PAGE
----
Until retirement in 2019, I was a Senior Lecturer in Psychology in the School of Life, Health and Chemical Sciences, Science Faculty. I am now a visiting academic in the School.
I studied Psychology, Philosophy and Physiology at Oxford University, and completed a D.Phil. thesis on Visual Selective Attention in the Department of Experimental Psychology.
I originally joined the Open University as a member of the Psychology Discipline, Faculty of Social Sciences, and moved to the Science Faculty in 2005. I am a chartered member and associate fellow of the British Psychological Society.
In 2011 I became an OU student, studying for a B.A. (Hons) in Humanities and Romance Languages (Italian, Spanish and French), graduating with a 1st in 2017. My studies fulfilled a long held ambition to study languages, provided invaluable insights into OU student experience, and memorable interludes, such as a week's residential school in Santiago de Compostela. My studies have also helped me to consolidate the interdisciplinary aspect of my research interests.
In 2018 I received The Open University Research Excellence Award for Outstanding Impact of Research on OU Learning and Teaching, Curriculum and Students.
In June 2019 I was awarded the Herald Higher Education Lifetime Achievement Award.
A key theme in my research is neurodiverse styles of cognition in autism. Two attributes of mind, self-awareness and imagination, have been a particular focus. My studies of poetry by autistic writers, funded by the British Academy, explored the capacity for self-awareness and imaginative self-expression in able autistic individuals. Another project explored one of the least understood characteristics of autism - the unusual, highly focused interests pursued by some autistic people. In a joint project with Dr. Rosa Hoekstra, now at Kings College London, we explored special interests in people with autism, devising quantitative scales to measure the high levels of commitment and motivation evoked by these special interests, and exploring the roles they play in the lives of autistic people.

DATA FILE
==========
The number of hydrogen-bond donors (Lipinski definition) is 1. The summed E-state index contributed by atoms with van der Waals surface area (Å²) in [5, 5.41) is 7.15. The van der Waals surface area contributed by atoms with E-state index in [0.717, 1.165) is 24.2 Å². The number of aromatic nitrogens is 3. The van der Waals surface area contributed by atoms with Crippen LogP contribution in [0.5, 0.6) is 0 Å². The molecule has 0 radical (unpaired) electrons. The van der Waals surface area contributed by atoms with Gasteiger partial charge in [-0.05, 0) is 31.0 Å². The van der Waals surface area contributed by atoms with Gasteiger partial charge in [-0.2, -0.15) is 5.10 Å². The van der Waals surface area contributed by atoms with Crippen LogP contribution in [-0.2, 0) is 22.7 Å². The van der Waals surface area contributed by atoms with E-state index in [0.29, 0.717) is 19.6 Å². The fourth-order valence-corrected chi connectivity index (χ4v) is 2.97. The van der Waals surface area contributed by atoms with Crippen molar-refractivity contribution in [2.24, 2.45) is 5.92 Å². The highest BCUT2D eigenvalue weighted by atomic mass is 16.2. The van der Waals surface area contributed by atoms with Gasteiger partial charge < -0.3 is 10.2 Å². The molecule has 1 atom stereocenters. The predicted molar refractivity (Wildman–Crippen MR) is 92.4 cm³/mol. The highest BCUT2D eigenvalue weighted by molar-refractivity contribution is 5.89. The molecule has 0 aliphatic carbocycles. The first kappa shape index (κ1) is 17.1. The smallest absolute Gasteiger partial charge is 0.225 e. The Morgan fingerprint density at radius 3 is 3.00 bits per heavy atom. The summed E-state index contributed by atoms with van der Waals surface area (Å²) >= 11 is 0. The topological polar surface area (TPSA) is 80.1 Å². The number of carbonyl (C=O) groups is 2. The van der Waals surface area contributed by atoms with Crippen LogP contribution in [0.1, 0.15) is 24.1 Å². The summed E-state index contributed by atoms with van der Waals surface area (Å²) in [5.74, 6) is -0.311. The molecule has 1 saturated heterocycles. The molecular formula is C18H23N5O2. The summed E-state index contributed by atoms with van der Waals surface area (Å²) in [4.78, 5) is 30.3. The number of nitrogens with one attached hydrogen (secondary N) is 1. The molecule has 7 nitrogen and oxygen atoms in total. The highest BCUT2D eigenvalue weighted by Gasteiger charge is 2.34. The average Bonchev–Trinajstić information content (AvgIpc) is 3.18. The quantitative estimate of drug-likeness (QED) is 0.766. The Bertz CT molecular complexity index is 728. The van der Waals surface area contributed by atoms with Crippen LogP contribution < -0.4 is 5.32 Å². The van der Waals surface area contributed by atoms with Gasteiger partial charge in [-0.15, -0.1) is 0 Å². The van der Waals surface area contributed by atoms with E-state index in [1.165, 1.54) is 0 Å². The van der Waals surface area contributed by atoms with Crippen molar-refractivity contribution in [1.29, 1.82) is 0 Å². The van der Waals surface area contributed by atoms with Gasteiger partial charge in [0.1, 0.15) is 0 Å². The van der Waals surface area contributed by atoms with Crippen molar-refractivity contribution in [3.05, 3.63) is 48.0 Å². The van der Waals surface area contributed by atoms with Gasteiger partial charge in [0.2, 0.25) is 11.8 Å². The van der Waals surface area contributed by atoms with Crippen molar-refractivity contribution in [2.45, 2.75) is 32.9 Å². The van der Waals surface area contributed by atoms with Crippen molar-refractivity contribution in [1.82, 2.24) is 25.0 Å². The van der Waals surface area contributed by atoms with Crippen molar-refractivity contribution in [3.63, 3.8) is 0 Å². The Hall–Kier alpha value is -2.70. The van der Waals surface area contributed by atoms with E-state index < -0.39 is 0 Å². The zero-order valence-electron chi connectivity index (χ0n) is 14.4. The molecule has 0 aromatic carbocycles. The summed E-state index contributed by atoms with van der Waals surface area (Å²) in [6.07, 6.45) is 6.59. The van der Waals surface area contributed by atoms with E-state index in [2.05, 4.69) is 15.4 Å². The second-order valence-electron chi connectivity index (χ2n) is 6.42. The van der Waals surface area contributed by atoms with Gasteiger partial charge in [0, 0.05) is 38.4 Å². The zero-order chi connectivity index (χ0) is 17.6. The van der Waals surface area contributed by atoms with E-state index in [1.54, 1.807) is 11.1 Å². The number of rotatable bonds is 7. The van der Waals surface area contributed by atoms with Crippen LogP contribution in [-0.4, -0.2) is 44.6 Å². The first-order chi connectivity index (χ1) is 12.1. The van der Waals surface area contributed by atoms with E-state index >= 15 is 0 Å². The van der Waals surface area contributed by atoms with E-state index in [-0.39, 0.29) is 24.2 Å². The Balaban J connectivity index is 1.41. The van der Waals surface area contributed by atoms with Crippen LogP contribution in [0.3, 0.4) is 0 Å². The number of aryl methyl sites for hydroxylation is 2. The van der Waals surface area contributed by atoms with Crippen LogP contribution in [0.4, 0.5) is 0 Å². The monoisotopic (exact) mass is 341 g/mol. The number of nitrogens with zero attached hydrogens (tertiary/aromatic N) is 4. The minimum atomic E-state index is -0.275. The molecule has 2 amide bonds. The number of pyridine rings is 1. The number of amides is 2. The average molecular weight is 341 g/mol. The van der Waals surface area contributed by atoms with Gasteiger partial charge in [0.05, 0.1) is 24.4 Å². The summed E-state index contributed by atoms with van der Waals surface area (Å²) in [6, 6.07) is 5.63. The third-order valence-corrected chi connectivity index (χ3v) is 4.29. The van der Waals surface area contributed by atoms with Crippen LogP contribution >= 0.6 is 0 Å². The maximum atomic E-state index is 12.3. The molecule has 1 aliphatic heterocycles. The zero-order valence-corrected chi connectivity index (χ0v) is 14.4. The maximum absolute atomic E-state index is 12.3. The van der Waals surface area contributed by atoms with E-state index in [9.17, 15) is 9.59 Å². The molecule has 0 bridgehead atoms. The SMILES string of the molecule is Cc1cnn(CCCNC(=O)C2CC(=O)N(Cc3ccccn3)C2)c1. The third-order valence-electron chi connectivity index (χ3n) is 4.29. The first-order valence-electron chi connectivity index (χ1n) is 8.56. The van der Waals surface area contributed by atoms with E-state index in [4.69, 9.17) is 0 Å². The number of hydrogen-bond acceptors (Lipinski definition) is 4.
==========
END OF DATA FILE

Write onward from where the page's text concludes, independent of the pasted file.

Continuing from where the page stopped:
My work on cognition and autism embraces a broader interdisciplinary focus on imagination, creativity and aesthetics, reflected, for instance, in a British Academy symposium and edited collection on ‘Imaginative Minds’, and in ongoing collaboration with The Centre for Cognition, Kinesthetics and Performance at the University of Kent.
My autism research also has a cross-cultural dimension, including collaboration with the HEAT+ project team, funded by Autism Speaks, which explored autism awareness and stigma in Ethiopia, and developed mental health training materials for rural health workers. I have recently versioned these materials as OpenLearnCreate resources for community mental health work worldwide. http://www.open.edu/openlearncreate/course/view.php?id=2714
In the dementia field, I was co-investigator in the 3 year ESRC-funded 'MIDAS' project- ‘ A comprehensive profile of awareness in early stage dementia’- in collaboration with a research team including Linda Clare and Bob Woods (Bangor University), Robin Morris (Institute of Psychiatry) and Ivana Marková (University of Hull).
I am on the academic advisory board of Playing A/Part, an AHRC funded project an interdisciplinary project, exploring the identities and experiences of autistic girls and adolescents through creative and participatory research.
During my years at the Open University I have contributed written, film and multi-media material to a wide range of psychology courses, including Introductory, Cognitive, Social and Biological Psychology, and have authored several textbooks widely outside the OU, including Roth et.al. (2010) 'The Autism Spectrum in the 21st Century: Exploring Psychology, Biology and Practice'.
I chaired the production and presentation of the course DSE202 Introduction to Psychology and contributed to successor courses, DSE212 Exploring Psychology and the psychology project module DXR222. I chaired the production and presentation of SK124, Understanding the Autism Spectrum, a module studied by more than 8000 students 2009-2018, including a substantial number with personal and/or professional interests in autism. In 2018 I launched a new Badged Open Course ‘Understanding Autism’:
By March 2020 the course had attracted more than 17,000 enrolments worldwide.
|Biomedical Research Network (BRN)||Network||Faculty of Science|
|Cognition and Biopsychology Research Group||Group||Faculty of Science|